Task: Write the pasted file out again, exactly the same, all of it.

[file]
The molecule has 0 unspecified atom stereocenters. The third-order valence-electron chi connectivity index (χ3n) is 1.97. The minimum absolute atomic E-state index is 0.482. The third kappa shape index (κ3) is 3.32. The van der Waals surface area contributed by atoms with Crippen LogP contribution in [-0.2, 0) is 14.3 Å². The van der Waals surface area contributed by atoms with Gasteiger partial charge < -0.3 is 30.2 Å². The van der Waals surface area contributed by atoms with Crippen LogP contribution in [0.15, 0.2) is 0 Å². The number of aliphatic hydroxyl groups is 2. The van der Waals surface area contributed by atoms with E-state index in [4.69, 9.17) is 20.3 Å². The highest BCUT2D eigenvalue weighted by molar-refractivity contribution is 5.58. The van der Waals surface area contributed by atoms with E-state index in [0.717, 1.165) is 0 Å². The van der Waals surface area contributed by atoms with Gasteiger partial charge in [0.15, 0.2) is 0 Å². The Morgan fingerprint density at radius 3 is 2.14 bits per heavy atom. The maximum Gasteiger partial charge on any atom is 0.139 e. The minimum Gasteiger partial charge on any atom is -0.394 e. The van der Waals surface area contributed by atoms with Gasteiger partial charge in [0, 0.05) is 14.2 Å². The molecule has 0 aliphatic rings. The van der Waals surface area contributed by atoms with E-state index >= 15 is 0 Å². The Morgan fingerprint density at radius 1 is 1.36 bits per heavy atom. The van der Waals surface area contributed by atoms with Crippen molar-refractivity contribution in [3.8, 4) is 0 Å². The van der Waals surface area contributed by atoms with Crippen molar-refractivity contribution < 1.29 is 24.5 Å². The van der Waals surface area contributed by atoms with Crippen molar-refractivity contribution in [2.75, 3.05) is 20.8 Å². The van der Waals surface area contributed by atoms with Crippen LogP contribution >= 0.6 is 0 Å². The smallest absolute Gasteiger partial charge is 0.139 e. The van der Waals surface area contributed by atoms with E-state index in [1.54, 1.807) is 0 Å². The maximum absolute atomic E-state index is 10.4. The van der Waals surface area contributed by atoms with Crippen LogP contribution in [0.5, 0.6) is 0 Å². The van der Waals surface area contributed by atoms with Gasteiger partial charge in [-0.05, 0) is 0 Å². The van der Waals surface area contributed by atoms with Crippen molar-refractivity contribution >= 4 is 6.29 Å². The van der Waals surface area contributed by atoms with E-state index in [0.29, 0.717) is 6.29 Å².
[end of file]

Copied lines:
The molecule has 0 unspecified atom stereocenters. The third-order valence-electron chi connectivity index (χ3n) is 1.97. The minimum absolute atomic E-state index is 0.482. The third kappa shape index (κ3) is 3.32. The van der Waals surface area contributed by atoms with Crippen LogP contribution in [-0.2, 0) is 14.3 Å². The van der Waals surface area contributed by atoms with Gasteiger partial charge < -0.3 is 30.2 Å². The van der Waals surface area contributed by atoms with Crippen LogP contribution in [0.15, 0.2) is 0 Å². The number of aliphatic hydroxyl groups is 2. The van der Waals surface area contributed by atoms with E-state index in [4.69, 9.17) is 20.3 Å². The highest BCUT2D eigenvalue weighted by molar-refractivity contribution is 5.58. The van der Waals surface area contributed by atoms with E-state index in [0.717, 1.165) is 0 Å². The van der Waals surface area contributed by atoms with Gasteiger partial charge in [0.15, 0.2) is 0 Å². The Morgan fingerprint density at radius 3 is 2.14 bits per heavy atom. The maximum Gasteiger partial charge on any atom is 0.139 e. The minimum Gasteiger partial charge on any atom is -0.394 e. The van der Waals surface area contributed by atoms with Gasteiger partial charge in [0, 0.05) is 14.2 Å². The molecule has 0 aliphatic rings. The van der Waals surface area contributed by atoms with E-state index >= 15 is 0 Å². The Morgan fingerprint density at radius 1 is 1.36 bits per heavy atom. The van der Waals surface area contributed by atoms with Crippen molar-refractivity contribution in [3.8, 4) is 0 Å². The van der Waals surface area contributed by atoms with Crippen molar-refractivity contribution < 1.29 is 24.5 Å². The van der Waals surface area contributed by atoms with Crippen molar-refractivity contribution in [2.75, 3.05) is 20.8 Å². The van der Waals surface area contributed by atoms with Crippen LogP contribution >= 0.6 is 0 Å². The smallest absolute Gasteiger partial charge is 0.139 e. The van der Waals surface area contributed by atoms with E-state index in [1.54, 1.807) is 0 Å². The maximum absolute atomic E-state index is 10.4. The van der Waals surface area contributed by atoms with Crippen LogP contribution in [0.5, 0.6) is 0 Å². The van der Waals surface area contributed by atoms with Gasteiger partial charge in [-0.05, 0) is 0 Å². The van der Waals surface area contributed by atoms with Crippen molar-refractivity contribution >= 4 is 6.29 Å². The van der Waals surface area contributed by atoms with E-state index in [0.29, 0.717) is 6.29 Å².